Saturday, June 27, 2009

Continued Sign Shop Saga

Am trying to condense the 26 years in my life ( 1975- 2001 ) to just a few paragraphs or a few days of blogs. All the time I was engaged in the Sign Shop Experience I continued to market my cartoons with sporatic sales all the way back actually from 1953, never a major market, mostly minor and a few middle magazines like the old SAGA, FOR MEN ONLY and once I got a hold from ARGOSY. It was just enough to keep me going and to keep the flame alive.

The sign business seemed to catch on very quickly. It was simply the right person being at the right place, with the right skills, meeting the right people and a whole lot of luck that I grew it to a 32-man organization in my own 18,000 sq. ft. building that I built and bought. The little one-man shop that painted cheap paper signs grew into a multi-million dollar electric sign business with Fortune 500 clientle.

My second customer was a restaurant in Alexandria that wanted a cardboard poster announcing new salad bar. I delivered it on the way home . . ( $18.00 sale ).
Next week he ordered two more posters . . . Hey, I got a repeat customer, I'll be rich !

The third week, I got a call from the restaurant ( MORE SIGNS ! ? ). The customer had had a heart attack and died. The waitress had called me to ask how much for a sign to place on the door saying because of the sudden and tragic death of the elderly owner, the restaurant will be closed for the funeral. The restaurant staff would pitch in and pay for the sign and they wanted to know how much.

I told them no problem, I'll design and paint a tasteful sign with a black border and I wrote the copy, made the sign and delivered it in a couple hours and I told her no charge, don't worry about it. And I soon forgot about it.

The son had taken over the restaurant and we went on to have a great relationship. The restaurant prospered, he enlarged the place, and opened another restaurant where I made thousands of dollars worth of all types of signs. He introduced me to many other restaurant owners and in the process we got bigger and bigger.

Then one day he gave me a lead of a construction company that was doing a build-out for a new coffee shop and part of his construction bid included the signage ( in Washington. D.C. ) . This job was secured and awarded right a couple three weeks before the blizzard of ' it is called. The plans were for a new concept coffee shop called " STARBUCKS ", I pledged to keep it secret, tell no one and submit the bid.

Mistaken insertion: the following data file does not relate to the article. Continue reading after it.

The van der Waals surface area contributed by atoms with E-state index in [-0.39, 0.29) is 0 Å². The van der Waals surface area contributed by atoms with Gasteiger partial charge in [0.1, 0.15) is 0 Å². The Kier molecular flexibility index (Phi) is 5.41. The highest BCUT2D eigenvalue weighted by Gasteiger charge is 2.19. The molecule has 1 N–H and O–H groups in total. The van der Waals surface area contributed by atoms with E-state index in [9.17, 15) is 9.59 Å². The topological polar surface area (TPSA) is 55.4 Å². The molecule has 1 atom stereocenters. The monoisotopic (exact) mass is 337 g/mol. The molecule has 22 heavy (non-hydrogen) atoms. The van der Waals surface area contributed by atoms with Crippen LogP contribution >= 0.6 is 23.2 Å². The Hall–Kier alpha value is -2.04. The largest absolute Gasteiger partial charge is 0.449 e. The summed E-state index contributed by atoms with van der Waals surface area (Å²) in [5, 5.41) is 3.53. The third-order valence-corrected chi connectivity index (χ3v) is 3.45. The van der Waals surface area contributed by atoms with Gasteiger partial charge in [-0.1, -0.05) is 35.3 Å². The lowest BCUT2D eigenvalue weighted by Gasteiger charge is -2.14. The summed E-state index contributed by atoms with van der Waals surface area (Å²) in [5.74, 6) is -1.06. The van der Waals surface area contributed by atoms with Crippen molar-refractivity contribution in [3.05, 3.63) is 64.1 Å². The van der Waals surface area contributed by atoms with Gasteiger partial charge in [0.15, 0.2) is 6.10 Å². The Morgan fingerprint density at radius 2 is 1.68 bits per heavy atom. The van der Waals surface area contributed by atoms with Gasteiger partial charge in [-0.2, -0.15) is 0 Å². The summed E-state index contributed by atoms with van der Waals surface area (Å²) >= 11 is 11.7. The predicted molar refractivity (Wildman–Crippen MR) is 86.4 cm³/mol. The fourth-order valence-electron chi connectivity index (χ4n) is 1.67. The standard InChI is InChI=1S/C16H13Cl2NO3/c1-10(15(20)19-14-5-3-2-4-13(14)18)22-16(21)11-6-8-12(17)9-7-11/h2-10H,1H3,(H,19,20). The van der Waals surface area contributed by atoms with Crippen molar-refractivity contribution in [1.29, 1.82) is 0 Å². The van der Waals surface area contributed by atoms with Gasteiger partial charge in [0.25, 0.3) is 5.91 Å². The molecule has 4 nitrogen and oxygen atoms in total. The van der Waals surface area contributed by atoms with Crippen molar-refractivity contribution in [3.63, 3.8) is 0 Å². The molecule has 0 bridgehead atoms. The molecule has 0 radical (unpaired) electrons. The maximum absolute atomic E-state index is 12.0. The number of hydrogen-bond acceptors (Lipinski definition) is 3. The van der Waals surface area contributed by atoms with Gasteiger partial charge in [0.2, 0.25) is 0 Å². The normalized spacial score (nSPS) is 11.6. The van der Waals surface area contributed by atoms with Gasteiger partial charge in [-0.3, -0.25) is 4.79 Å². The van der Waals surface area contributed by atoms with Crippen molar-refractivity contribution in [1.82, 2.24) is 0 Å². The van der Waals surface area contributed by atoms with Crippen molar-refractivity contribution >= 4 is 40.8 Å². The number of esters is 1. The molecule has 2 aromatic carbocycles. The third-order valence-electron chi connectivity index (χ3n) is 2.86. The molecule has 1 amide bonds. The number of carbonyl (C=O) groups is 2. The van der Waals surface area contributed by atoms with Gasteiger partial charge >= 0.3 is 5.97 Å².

By this time we were a full-fledged sign company designing, manufacturing and erecting electric neon sign programs for Fuddrucker's, McDonald's, Pizza Hut and many others. With an in-house neon plant, sheet metal and welding shop and a 100 ft. crane and a 50 ft. rig we could do almost anything the big boys could do. The installation for this first store was a two-three day job with 3 men on the job. This included outdoor internally illuminated self-contained letters. We were scheduled to come in on a Thur, Fri. and finish up on Sat. . . The store was scheduled to open on Monday.
The whole job was to be done in a short time frame but I had come highly-recommended and I got the job. I thought, " STARBUCKS" ? Funny, catchy name. Never heard of them. This was to be the first store on the entire east coast and they told me they planned to open about 30 in this area.

By Tuesday the metropolitan area was notified that the worse snow and blizzard in 15 years was headed to go and dump right through Washington D.C. . . the blizzrd of '93 as it was later called hit on Wednesday, Thursday and Friday . . . I had the right men on this job for sure, the man in charge was my journeyman foreman who happened to be a 6 ft. 2 in. Ex-Marine Russian Embassy Guard, his assistant was a stocky, muscular 5 ft. 10 in. Ex-Special Forces Staff Sergeant. I told my foreman that this job MUST be completed by Saturday or you have to, go back on Sunday and finish it.
The third guy I don't remember and didn't matter.

All of the signs were loaded on Wednesday and they began the job on Thursday as scheduled . . . it started to snow, and snow and wind and more heavy snow which continued through Friday and Saturday . . The construction people on the job, the painters, the carpenters, the electricians, Janitor, Starbuck employees, etc all began on Thursday to jump ship and began fleeing the premises . . soon my men were the only ones left . . they completed the job on Saturday late.

On the following Tuesday I get a call from the top guy at Starbucks who was overseeing the opening of the first STARBUCKS on the east coast, in the nation's capital in a neighborhood called McLean Gardens on Wisconsin Avenue.

The call came in over the intercom: " Roy, pick up line three, it's Starbucks. "

I said, " Hello, this is Roy. " A voice came over the line telling me he came all the way from Seattle to inspect the first of many stores they planned to open in the east. He told me that he's inspected many signs for quality and mine looked good, and he was happy with them. Then he asked me: " Roy, you were the only sub-contractor that didn't quit and go home, because of the blizzard . . . everyone else split.
Then, he asked me " How did you do it ? " I told him that I'd sent my 'A' team out on this one which was comprised of Ex-Marines and Special Forces personnel I simply told my foreman it HAD to be done and that is all I had to say. The Starbucks Executive said, " Maybe that's what I ought to do ! "

The first thirteen employees I hired stayed with me as the company grew and grew and amazingly nobody quit ! I once fired an employee and he would not leave, he told me " What are you nuts ? " . . " I aint leavin! " He stayed on and became a trusted and a good employee.

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